The Beauty of Ephemerality: Why We Should Cherish the Fleetingness of Our Lives
Last year, I struck up a conversation with a man sitting next to me at the bar of a TGIF at Miami International Airport. I never learned his name, nor did he learn mine. Still, we enjoyed nearly an hour-long conversation: we discussed his son’s hesitance to pursue a degree in the humanities, despite his obvious aptitude for writing and his dismal performance in computer science courses. The man sought my advice as a philosophy professor about how to persuade his son to switch paths.
I will probably never see this man again. Yet there was something touching to the ephemerality of our encounter. I don’t long to meet him again, but simply enjoy the memory of the pleasurable moment I had with him. I wonder if such moments might help us cope with our own ephemerality. Can the same beauty and poignancy be applicable to a person’s life as a whole? Is there something to life’s brevity that is worth admiring rather than mourning?
Philosophers often discuss the urgency that facing death lends to our lives. For example, in his magnum opus Being and Time, the twentieth-century philosopher Martin Heidegger claims that anxiety is the mood in which we authentically face up to our mortality. He leads into the discussion of anxiety by speaking of the “tranquilizing” effect our everyday talk about death has on us. We say, “one dies,” as though death were “somewhere or other.” By contrast, we feel anxiety when we recognize death as something that belongs to each one of us. In so doing, we free ourselves from the unthinking and average ways of living that limit us. For him, anxiety before death brings us face-to-face with the possibility of becoming authentic.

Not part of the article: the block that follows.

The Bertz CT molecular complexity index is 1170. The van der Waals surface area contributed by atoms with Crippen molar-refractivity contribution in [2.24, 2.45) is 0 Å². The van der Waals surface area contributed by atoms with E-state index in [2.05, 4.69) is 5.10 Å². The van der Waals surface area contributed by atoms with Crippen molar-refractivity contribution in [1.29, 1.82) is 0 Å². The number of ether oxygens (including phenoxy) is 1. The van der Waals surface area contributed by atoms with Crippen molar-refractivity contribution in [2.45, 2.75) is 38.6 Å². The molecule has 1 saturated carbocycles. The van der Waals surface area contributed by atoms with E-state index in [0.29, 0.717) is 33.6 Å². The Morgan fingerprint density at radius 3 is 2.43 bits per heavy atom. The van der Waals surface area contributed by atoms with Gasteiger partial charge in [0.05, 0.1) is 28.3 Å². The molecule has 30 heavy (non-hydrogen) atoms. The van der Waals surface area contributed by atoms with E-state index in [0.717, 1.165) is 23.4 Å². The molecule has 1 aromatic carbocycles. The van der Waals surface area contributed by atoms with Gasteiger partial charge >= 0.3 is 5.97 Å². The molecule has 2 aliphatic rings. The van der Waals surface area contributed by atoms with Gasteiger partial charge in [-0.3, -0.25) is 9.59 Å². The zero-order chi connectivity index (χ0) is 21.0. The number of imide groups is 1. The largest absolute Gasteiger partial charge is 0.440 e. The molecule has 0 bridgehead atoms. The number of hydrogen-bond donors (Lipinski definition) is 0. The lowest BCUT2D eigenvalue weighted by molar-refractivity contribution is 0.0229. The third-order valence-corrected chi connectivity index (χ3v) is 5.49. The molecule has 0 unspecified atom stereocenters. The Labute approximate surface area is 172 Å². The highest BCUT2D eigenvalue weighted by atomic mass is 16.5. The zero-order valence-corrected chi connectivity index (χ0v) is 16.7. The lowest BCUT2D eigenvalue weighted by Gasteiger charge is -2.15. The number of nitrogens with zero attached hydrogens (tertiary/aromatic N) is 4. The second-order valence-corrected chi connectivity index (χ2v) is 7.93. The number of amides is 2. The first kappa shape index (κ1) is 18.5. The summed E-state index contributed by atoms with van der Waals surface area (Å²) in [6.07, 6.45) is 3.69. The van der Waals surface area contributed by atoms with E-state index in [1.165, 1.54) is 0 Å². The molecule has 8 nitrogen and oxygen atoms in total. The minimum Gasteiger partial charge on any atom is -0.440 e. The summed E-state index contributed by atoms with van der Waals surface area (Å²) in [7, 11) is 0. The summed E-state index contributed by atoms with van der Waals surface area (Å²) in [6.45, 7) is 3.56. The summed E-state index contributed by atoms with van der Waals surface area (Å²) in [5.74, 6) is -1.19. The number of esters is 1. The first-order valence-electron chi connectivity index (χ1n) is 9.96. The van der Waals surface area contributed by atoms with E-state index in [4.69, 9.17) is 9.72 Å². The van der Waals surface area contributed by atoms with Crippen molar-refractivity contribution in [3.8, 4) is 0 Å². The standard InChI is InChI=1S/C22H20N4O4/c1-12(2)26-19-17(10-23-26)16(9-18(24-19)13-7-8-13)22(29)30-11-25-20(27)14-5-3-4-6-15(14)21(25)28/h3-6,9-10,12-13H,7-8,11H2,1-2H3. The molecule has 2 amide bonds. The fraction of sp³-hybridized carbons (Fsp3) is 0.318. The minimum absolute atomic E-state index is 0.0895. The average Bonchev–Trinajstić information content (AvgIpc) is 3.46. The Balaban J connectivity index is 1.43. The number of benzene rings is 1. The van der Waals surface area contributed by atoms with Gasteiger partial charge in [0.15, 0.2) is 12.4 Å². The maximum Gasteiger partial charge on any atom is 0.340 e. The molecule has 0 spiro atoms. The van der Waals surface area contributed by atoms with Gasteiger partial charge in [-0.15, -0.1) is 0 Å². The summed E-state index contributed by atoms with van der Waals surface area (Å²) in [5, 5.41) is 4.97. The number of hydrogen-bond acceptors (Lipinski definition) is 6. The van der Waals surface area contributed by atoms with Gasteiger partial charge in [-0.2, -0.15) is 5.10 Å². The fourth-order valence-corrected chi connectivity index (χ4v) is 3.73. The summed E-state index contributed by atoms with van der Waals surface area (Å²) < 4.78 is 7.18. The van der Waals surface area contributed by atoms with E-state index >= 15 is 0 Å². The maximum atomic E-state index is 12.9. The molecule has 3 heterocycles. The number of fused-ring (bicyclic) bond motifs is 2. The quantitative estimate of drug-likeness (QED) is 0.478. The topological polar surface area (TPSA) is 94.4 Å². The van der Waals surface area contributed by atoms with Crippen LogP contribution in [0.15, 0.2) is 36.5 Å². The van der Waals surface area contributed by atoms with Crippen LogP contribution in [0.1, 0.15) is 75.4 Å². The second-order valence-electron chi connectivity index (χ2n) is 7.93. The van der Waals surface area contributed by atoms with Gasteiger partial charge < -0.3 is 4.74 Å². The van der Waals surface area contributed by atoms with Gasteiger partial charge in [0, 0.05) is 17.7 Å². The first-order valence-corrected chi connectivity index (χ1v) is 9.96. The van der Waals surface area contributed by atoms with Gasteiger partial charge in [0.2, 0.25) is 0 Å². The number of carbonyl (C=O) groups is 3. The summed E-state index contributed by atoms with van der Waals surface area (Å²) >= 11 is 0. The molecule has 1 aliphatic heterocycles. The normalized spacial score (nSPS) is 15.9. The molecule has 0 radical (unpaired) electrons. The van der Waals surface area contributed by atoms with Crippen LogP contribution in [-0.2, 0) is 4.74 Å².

The connection between authenticity and anxiety has resonated with me. During the periods when I underwent screenings for possible breast cancer, I was reminded of the urgency that our mortality lends to life. We cannot enjoy all the possibilities that infinite time might afford. I cannot exercise all professions, and I cannot forge a relationship with every individual I encounter. There are limits on what I can do in life. Consequently, I am confronted with choices. I can pursue philosophy or leave the field. I can be content with being single or seek a romantic partner. Avoiding making these choices is…